Soap Making Frenzy

I am loving this cold process soap making.  I think eventually that will be all I do.  I love being able to control absolutely every ingredient I put in it.  For example in a basic bar of Dial there is:

Active Ingredient: Triclocarban

In my cold process soap there is:


interesting in the differences huh.  I only use essential oils for fragrance and natural colorants (ex. tomato powder, french green clay).  This last weekend I made two more batches of soap.  Mint Mojito (can’t wait to try this one out!) and Star Anise.

Mint Mojito freshly poured into the mold
Star Anise freshly poured into the mold

The mint mojito has french green clay (great for oily skin), lime essential oils, and peppermint essential oils.  It smells sooooo good!  The star anise has unsweetened cocoa powder for the brown color and anise essential oil.  If you like black licorice this is your soap!  Here’s what they look like now:
on the left: Mint Mojito
on the right: Star Anise

They are curing for 6 weeks and then I cannot wait to try them out.  I am going to try a tomato powder soap this weekend I think…


My favorite supplier

I thought I would take the time tonight to talk honestly about one of my favorite suppliers, Bramble Berry.   As we all know, I am a crafting addict.  I have used Bramble Berry’s products in most of my craftiness.  Should we explore?  Lets!

Melt and Pour:  Their MP bases are amazing!  I started out trying their organic MP which was very nice.  I found it to be a bit drying but it could have been my hard water too.  I graduated to their shea butter MP and it’s AMAZING.  I highly recommend.  I usually order it in bulk.

Essential Oils:  I love essential oils in my daily life as well as in my crafts.  I am always on the look out for quality ingredients.  I am highly impressed with the quality and cost for these oils.  I have yet to find one that I do not enjoy.

Fragrance Oils:  They have so many that I always have a hard time choosing.  I tend to pick a new one or two or three 😉 each time I order.  I love the information you get on their site about each FO and the scents are amazing.  My favorite to date is Macha tea.

Waxes:  I only buy my wax from BB.  Their eco soya wax is great to work with, has a great burn time, and is very affordable.  I have made candles, body balm, and lip balm with this wax.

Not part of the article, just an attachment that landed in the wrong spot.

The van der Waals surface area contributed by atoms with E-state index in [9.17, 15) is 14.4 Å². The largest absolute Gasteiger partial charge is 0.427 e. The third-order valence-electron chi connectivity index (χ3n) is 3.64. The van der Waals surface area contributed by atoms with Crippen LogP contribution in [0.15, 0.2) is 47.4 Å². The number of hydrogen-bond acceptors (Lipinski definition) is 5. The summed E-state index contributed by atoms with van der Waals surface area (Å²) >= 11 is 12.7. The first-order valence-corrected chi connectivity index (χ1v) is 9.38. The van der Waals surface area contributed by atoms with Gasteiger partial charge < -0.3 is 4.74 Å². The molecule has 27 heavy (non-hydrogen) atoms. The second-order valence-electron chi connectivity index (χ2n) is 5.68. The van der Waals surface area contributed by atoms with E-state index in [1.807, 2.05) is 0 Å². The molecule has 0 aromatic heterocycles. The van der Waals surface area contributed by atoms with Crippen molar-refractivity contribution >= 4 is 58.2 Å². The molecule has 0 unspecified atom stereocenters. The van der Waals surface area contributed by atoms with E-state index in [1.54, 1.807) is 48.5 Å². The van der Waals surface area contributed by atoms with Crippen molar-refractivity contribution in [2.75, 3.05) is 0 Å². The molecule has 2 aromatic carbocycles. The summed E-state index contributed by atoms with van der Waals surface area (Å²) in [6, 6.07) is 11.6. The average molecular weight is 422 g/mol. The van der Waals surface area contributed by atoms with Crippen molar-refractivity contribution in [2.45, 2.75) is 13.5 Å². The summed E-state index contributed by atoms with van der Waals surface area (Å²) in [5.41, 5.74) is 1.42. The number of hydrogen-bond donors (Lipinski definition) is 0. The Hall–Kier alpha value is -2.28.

I would love to be chosen for their SOAP panel to try their upcoming floral fragrances.  I know the ones I use now are a best seller.  I really want to break the FO’s down into how they react in MP as well as in other applications.  Such as body balm and room sprays for example.  So what do you think?  Could I be a lucky chosen one?  Oh I do hope so!!!  You should all visit soap queen for some great projects, incite, and guidance when it comes to bath and body products.

Castile Soap

I decided to try out one more type of soap in my CP (cold process) learning.  Since I am out of coconut butter I made castile soap.  What is Castile soap?
Castile soap is an olive oil based soap that once originated from Castile, Spain.  It produces a very hard bar of soap that is extremely gentile on the skin.

I wanted to make a bar that would help with acne and was gentile enough to be used on the face as well the body.  To do this I used a blend of essential oils that have acne fighting properties (spearmint, tea tree, rosemary, and lemongrass) and french green clay (which is good for oily skin.)  I also wanted to try to not gel this batch.  Because I live in cold Wisconsin, I placed my soap out in the garage. 

In theory if this soap works out, though I am pretty sure it did.  I will have a very hard bar of soap that is gentile on the skin.  It smells fantastic and has a nice sage green color.  This batch will cure for 6 weeks so I can test out 1 bar and the rest will cure longer.  It is said Castile soap needs a longer curing time to really become wonderful.  Patients is a virtue in soap making.

The Soap Evolution

Raw soap freshly poured into the mold.  Then covered with Saran Wrap and an old towel

About 30 min later: Soap starting to go through saponification and gel phase

What is meant by the term “gel phase”?

Gel phase simply refers to a part of the saponification process where the soap gets extremely warm and gelatinous. Soap that has not gel-phased is still soap. There is nothing wrong if your soap does not gel phase. You will find slight color and shine variations in gelled versus ungelled soap. Some soapers prefer not to have their soap gel at all so do not insulate. Again, it is a personal preference.

The next day: Soap out of the mold and curing for 6 weeks.

My first batch of CP soap

I bit the bullet today and made my first batch of cp soap. It was like being back in my college chemistry class. I had on safety goggles, long sleeves, rubber gloves, and the dogs were quarantined on the deck. I used a very basic 1 lb recipe since I don’t have a lot of experience and I wanted to get this first batch down first. With all the build up I have to say it was very anti-climatic. It wasn’t scary… it was pretty easy. Now, I won’t know if it worked out until tomorrow at the earliest but hey I made something and hopefully it was soap.

Here’s my soap that’s insulated with a towel just hanging out and going through saponification.

Here’s a sneak peek.  It is a very pretty deep yellow color.  I think it will be interesting to see what it looks like in a few weeks.


In other news I made the 1st of many stuffed animals for all my friends and fam that are having babies.

I think he turned out cute.  I made it so when it starts to fray a bit it will give him a bit of texture.  Also I used lots of pattern because patterning is important for vision development in youngins.  Anyone else crafty today?